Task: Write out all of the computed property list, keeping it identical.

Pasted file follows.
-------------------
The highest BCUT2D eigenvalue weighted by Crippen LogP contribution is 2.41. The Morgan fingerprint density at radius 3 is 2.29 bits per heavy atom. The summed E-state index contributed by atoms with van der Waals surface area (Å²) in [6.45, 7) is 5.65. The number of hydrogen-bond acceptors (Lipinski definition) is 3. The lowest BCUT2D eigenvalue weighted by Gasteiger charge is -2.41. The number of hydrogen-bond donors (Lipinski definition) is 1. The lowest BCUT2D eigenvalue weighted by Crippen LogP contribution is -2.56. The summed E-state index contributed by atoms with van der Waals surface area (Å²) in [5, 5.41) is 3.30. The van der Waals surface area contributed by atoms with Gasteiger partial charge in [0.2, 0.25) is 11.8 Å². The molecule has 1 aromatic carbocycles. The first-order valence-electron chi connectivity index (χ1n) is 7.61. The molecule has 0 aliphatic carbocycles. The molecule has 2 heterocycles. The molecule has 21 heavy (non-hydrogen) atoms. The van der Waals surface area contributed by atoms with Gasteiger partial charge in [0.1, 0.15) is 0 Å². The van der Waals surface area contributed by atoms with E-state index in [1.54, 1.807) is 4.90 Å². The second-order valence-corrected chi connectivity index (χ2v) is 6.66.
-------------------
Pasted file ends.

The highest BCUT2D eigenvalue weighted by Crippen LogP contribution is 2.41. The Morgan fingerprint density at radius 3 is 2.29 bits per heavy atom. The summed E-state index contributed by atoms with van der Waals surface area (Å²) in [6.45, 7) is 5.65. The number of hydrogen-bond acceptors (Lipinski definition) is 3. The lowest BCUT2D eigenvalue weighted by Gasteiger charge is -2.41. The number of hydrogen-bond donors (Lipinski definition) is 1. The lowest BCUT2D eigenvalue weighted by Crippen LogP contribution is -2.56. The summed E-state index contributed by atoms with van der Waals surface area (Å²) in [5, 5.41) is 3.30. The van der Waals surface area contributed by atoms with Gasteiger partial charge in [0.2, 0.25) is 11.8 Å². The molecule has 1 aromatic carbocycles. The first-order valence-electron chi connectivity index (χ1n) is 7.61. The molecule has 0 aliphatic carbocycles. The molecule has 2 heterocycles. The molecule has 21 heavy (non-hydrogen) atoms. The van der Waals surface area contributed by atoms with Gasteiger partial charge in [0.1, 0.15) is 0 Å². The van der Waals surface area contributed by atoms with E-state index in [1.54, 1.807) is 4.90 Å². The second-order valence-corrected chi connectivity index (χ2v) is 6.66.